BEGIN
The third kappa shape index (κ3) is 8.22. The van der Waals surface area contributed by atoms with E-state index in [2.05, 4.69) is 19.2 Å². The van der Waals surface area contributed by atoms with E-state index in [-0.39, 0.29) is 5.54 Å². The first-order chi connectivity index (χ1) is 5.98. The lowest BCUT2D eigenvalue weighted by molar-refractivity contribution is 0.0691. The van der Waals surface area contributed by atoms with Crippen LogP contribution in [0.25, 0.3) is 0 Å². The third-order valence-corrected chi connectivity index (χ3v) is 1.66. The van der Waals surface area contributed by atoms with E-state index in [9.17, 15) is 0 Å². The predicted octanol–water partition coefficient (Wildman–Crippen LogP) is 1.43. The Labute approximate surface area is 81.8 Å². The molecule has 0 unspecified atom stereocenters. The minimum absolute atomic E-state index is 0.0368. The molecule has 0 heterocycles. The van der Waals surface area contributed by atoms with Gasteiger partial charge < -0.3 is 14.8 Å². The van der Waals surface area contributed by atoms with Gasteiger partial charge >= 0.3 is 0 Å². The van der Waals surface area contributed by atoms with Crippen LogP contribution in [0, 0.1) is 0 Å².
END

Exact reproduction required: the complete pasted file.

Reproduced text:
The third kappa shape index (κ3) is 8.22. The van der Waals surface area contributed by atoms with E-state index in [2.05, 4.69) is 19.2 Å². The van der Waals surface area contributed by atoms with E-state index in [-0.39, 0.29) is 5.54 Å². The first-order chi connectivity index (χ1) is 5.98. The lowest BCUT2D eigenvalue weighted by molar-refractivity contribution is 0.0691. The van der Waals surface area contributed by atoms with Crippen LogP contribution in [0.25, 0.3) is 0 Å². The third-order valence-corrected chi connectivity index (χ3v) is 1.66. The van der Waals surface area contributed by atoms with E-state index in [9.17, 15) is 0 Å². The predicted octanol–water partition coefficient (Wildman–Crippen LogP) is 1.43. The Labute approximate surface area is 81.8 Å². The molecule has 0 unspecified atom stereocenters. The minimum absolute atomic E-state index is 0.0368. The molecule has 0 heterocycles. The van der Waals surface area contributed by atoms with Gasteiger partial charge < -0.3 is 14.8 Å². The van der Waals surface area contributed by atoms with Gasteiger partial charge >= 0.3 is 0 Å². The van der Waals surface area contributed by atoms with Crippen LogP contribution in [0, 0.1) is 0 Å².